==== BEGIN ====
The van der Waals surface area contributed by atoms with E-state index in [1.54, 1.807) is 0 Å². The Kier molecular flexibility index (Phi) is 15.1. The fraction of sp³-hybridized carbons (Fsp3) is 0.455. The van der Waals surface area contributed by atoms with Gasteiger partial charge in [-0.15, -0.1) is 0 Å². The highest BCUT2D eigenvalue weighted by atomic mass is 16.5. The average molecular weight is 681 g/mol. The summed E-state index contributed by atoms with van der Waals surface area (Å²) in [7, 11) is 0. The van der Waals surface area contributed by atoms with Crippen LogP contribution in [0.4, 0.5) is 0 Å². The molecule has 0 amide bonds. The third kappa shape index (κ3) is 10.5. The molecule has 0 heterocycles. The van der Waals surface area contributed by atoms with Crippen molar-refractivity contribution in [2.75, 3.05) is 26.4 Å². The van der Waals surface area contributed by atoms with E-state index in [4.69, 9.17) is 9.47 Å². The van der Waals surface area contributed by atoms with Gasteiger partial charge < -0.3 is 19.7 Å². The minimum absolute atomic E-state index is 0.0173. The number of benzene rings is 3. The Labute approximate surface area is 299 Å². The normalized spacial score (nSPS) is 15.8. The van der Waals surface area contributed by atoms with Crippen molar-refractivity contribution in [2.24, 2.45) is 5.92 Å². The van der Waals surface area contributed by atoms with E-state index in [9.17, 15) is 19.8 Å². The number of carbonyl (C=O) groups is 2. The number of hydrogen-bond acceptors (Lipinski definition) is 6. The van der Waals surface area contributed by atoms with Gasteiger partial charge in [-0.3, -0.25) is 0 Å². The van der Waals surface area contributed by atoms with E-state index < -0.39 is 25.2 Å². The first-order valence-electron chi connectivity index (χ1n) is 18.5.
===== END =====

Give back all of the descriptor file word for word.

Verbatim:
The van der Waals surface area contributed by atoms with E-state index in [1.54, 1.807) is 0 Å². The Kier molecular flexibility index (Phi) is 15.1. The fraction of sp³-hybridized carbons (Fsp3) is 0.455. The van der Waals surface area contributed by atoms with Gasteiger partial charge in [-0.15, -0.1) is 0 Å². The highest BCUT2D eigenvalue weighted by atomic mass is 16.5. The average molecular weight is 681 g/mol. The summed E-state index contributed by atoms with van der Waals surface area (Å²) in [7, 11) is 0. The van der Waals surface area contributed by atoms with Crippen LogP contribution in [0.4, 0.5) is 0 Å². The molecule has 0 amide bonds. The third kappa shape index (κ3) is 10.5. The molecule has 0 heterocycles. The van der Waals surface area contributed by atoms with Crippen molar-refractivity contribution in [2.75, 3.05) is 26.4 Å². The van der Waals surface area contributed by atoms with E-state index in [4.69, 9.17) is 9.47 Å². The van der Waals surface area contributed by atoms with Gasteiger partial charge < -0.3 is 19.7 Å². The minimum absolute atomic E-state index is 0.0173. The number of benzene rings is 3. The Labute approximate surface area is 299 Å². The normalized spacial score (nSPS) is 15.8. The van der Waals surface area contributed by atoms with Crippen molar-refractivity contribution in [2.24, 2.45) is 5.92 Å². The van der Waals surface area contributed by atoms with E-state index in [9.17, 15) is 19.8 Å². The number of carbonyl (C=O) groups is 2. The number of hydrogen-bond acceptors (Lipinski definition) is 6. The van der Waals surface area contributed by atoms with Gasteiger partial charge in [-0.3, -0.25) is 0 Å². The van der Waals surface area contributed by atoms with E-state index < -0.39 is 25.2 Å². The first-order valence-electron chi connectivity index (χ1n) is 18.5.